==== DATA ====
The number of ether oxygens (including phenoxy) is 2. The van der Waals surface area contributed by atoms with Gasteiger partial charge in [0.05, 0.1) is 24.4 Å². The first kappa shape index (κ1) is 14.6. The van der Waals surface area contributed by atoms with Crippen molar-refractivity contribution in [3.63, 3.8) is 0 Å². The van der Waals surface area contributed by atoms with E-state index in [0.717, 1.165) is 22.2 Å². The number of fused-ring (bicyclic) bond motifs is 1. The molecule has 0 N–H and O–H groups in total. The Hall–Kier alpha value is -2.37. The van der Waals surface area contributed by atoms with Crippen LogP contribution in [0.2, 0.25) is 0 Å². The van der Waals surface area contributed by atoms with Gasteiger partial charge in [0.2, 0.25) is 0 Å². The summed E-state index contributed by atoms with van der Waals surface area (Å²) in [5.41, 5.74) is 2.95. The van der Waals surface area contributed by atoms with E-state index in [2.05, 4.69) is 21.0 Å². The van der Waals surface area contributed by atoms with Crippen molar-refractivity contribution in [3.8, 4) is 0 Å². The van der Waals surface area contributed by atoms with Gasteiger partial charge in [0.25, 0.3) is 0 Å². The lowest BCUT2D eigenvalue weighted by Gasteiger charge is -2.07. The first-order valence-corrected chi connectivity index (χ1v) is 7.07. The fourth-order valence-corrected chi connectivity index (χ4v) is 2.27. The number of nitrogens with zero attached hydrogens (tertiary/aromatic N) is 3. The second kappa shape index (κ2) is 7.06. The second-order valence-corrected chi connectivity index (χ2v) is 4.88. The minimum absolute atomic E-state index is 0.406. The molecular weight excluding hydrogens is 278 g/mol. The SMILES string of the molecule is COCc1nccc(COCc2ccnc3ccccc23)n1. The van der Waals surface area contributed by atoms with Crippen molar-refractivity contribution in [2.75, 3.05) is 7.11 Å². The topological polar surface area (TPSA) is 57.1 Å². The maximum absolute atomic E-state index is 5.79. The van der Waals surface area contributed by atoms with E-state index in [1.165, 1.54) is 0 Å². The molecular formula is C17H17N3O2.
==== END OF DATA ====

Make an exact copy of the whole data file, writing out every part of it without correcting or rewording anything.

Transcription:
The number of ether oxygens (including phenoxy) is 2. The van der Waals surface area contributed by atoms with Gasteiger partial charge in [0.05, 0.1) is 24.4 Å². The first kappa shape index (κ1) is 14.6. The van der Waals surface area contributed by atoms with Crippen molar-refractivity contribution in [3.63, 3.8) is 0 Å². The van der Waals surface area contributed by atoms with E-state index in [0.717, 1.165) is 22.2 Å². The number of fused-ring (bicyclic) bond motifs is 1. The molecule has 0 N–H and O–H groups in total. The Hall–Kier alpha value is -2.37. The van der Waals surface area contributed by atoms with Crippen LogP contribution in [0.2, 0.25) is 0 Å². The van der Waals surface area contributed by atoms with Gasteiger partial charge in [0.2, 0.25) is 0 Å². The summed E-state index contributed by atoms with van der Waals surface area (Å²) in [5.41, 5.74) is 2.95. The van der Waals surface area contributed by atoms with E-state index in [2.05, 4.69) is 21.0 Å². The van der Waals surface area contributed by atoms with Crippen molar-refractivity contribution in [3.8, 4) is 0 Å². The van der Waals surface area contributed by atoms with Gasteiger partial charge in [0.25, 0.3) is 0 Å². The lowest BCUT2D eigenvalue weighted by Gasteiger charge is -2.07. The first-order valence-corrected chi connectivity index (χ1v) is 7.07. The fourth-order valence-corrected chi connectivity index (χ4v) is 2.27. The number of nitrogens with zero attached hydrogens (tertiary/aromatic N) is 3. The second kappa shape index (κ2) is 7.06. The second-order valence-corrected chi connectivity index (χ2v) is 4.88. The minimum absolute atomic E-state index is 0.406. The molecular weight excluding hydrogens is 278 g/mol. The SMILES string of the molecule is COCc1nccc(COCc2ccnc3ccccc23)n1. The van der Waals surface area contributed by atoms with Crippen molar-refractivity contribution in [2.75, 3.05) is 7.11 Å². The topological polar surface area (TPSA) is 57.1 Å². The maximum absolute atomic E-state index is 5.79. The van der Waals surface area contributed by atoms with E-state index in [1.165, 1.54) is 0 Å². The molecular formula is C17H17N3O2.